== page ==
Can The New American Home inspire builders to go green?
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Walking into a 4,600-square-foot show home in the Lake Nona neighborhood of Orlando, Florida, sustainability wasn’t the first thing that leaped to mind.
“Obviously, I know that the wine room has grabbed your attention,” said a tour guide, pointing out a glass-paneled enclosure, stacked floor to ceiling with bottles.
Other guides were stationed throughout the sprawling house to rattle off its luxury features: The two-person programmable shower with 12 different nozzles, the tiled dog washing station in the garage, the poolside “cabana,” featuring one of the home’s two outdoor kitchens. Yes, two.
Yet for all its amenities, The New American Home 2022, unveiled by the National Association of Home Builders at its recent International Builders’ Show, is also what’s known as a “net-zero energy” home, meaning it has the potential to generate at least as much energy from renewable sources as it uses.
From the second outdoor kitchen on the roof deck, visitors could see several large solar panels gleaming in the Florida sunshine, providing enough power, another guide told us, to more than offset the home’s energy use.
Net-zero energy homes are catching on in the homebuilding industry, said Matthew Black, project coordinator for the Advancing Net Zero program at the World Green Building Council. The group’s goal is to decarbonize the building industry by 2050. Getting there, Black said, will require a big reduction in residential energy use, which contributes a whopping 20% of carbon emissions in the United States.
“Energy efficiency is a really important part of this,” Black said. “If we don’t build a home to be efficient, then it’s still going to be consuming an awful lot of energy, and we’re going to have to build more and more capacity to meet that demand.”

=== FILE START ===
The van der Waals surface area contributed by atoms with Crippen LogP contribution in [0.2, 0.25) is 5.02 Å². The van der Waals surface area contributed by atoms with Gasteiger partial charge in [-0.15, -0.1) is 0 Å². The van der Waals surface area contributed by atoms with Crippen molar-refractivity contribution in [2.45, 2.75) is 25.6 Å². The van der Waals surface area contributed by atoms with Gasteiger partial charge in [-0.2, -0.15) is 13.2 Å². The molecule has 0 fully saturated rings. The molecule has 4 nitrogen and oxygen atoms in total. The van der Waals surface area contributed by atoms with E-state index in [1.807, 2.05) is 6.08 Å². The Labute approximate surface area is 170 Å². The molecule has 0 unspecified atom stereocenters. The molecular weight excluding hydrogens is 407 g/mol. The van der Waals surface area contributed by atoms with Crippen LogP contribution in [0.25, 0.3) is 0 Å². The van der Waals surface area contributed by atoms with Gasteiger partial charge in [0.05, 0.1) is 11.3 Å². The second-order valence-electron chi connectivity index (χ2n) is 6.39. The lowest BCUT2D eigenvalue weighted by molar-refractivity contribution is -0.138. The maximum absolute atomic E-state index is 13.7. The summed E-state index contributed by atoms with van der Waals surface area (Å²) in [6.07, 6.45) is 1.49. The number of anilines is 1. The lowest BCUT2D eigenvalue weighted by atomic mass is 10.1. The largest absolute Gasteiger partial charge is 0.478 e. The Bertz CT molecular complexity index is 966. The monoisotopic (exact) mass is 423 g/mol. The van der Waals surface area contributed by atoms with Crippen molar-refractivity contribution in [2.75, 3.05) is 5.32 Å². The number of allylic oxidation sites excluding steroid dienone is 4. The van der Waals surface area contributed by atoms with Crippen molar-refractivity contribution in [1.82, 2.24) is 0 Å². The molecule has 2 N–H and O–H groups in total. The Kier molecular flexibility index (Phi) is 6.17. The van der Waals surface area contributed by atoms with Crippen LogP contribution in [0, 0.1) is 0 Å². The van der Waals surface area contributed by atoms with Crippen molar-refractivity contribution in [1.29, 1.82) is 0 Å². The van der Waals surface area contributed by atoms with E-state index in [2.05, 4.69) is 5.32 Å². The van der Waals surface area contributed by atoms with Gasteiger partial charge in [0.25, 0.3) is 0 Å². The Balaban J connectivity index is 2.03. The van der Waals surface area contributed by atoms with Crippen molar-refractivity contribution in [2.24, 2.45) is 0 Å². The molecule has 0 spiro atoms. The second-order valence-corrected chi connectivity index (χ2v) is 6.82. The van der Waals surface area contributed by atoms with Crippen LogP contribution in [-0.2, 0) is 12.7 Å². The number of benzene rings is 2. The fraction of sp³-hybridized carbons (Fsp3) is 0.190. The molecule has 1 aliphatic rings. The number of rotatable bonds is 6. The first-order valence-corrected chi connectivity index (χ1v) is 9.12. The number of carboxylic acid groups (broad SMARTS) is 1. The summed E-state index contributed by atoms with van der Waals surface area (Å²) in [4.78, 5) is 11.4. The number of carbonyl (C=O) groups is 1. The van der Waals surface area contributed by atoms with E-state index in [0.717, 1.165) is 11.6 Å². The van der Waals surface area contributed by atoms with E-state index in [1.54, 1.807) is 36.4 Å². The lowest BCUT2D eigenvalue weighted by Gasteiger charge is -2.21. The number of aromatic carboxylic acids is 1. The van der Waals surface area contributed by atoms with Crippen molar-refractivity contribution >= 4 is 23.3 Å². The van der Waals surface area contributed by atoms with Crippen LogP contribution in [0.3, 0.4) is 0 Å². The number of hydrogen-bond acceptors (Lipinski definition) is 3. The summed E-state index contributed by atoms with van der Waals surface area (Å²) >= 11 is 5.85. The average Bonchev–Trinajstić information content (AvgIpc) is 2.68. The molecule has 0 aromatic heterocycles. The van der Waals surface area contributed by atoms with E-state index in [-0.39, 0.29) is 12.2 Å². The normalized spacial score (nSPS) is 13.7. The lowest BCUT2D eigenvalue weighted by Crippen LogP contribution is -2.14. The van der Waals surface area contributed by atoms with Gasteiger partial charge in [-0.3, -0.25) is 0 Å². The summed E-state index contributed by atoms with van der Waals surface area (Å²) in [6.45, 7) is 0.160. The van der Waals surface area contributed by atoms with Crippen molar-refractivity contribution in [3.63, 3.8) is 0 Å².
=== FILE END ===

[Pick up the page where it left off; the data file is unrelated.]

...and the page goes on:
But Black said the industry also needs to think more about what he called “embodied” carbon emissions — those created in the manufacturing, transportation and construction phases of building, which he said make up around 11% of global emissions.
“The outdoor kitchens, the swimming pool and even the overall size of the building — all of those choices have emissions associated with them,” Black said.
When you consider all that, it’s hard to say how “green” The New American Home really is.
The house is projected to be awarded LEED platinum status, the highest level of a rating system that evaluates homes for energy and water efficiency, air quality and waste reduction, said Josh Kane, vice president of Two Trails, the sustainability consultant on the project. Other third-party certifications include the National Green Building Standard emerald level, as well as the Environmental Protection Agency’s Energy Star rating for energy-efficient homes.
If the house is a bit over the top, Kane said, that’s intentional. The hope is that builders and designers who tour the home will leave inspired.
“It showcased what luxury can be and that you can still have a luxury house and have it still be sustainable and energy efficient,” he said. “The idea here is that we’re moving the industry forward, one house at a time.”
Building enough zero-energy homes to make a real difference will take a massive investment. It can add 10% to 20% to the cost of building, Kane said — though a lot of that is recouped over time in savings on utility bills.
Ron Nance, with The Oaks Development Co. in Lawton, Oklahoma, took note of the sale price as he toured the home, which had just sold for $2.7 million. While Nance has been building more energy-efficient homes, he said he’s not sure that net-zero would pay off for him back home, especially at a time when affordability is a big challenge for many homebuyers.
“I want to leave the smallest environmental footprint that I can whenever I leave this Earth,” he said. “But in reality, people like that, but a lot of times they’re not willing to pay additional for that. They would rather have a little bit bigger house or a little bit smaller mortgage payment.”
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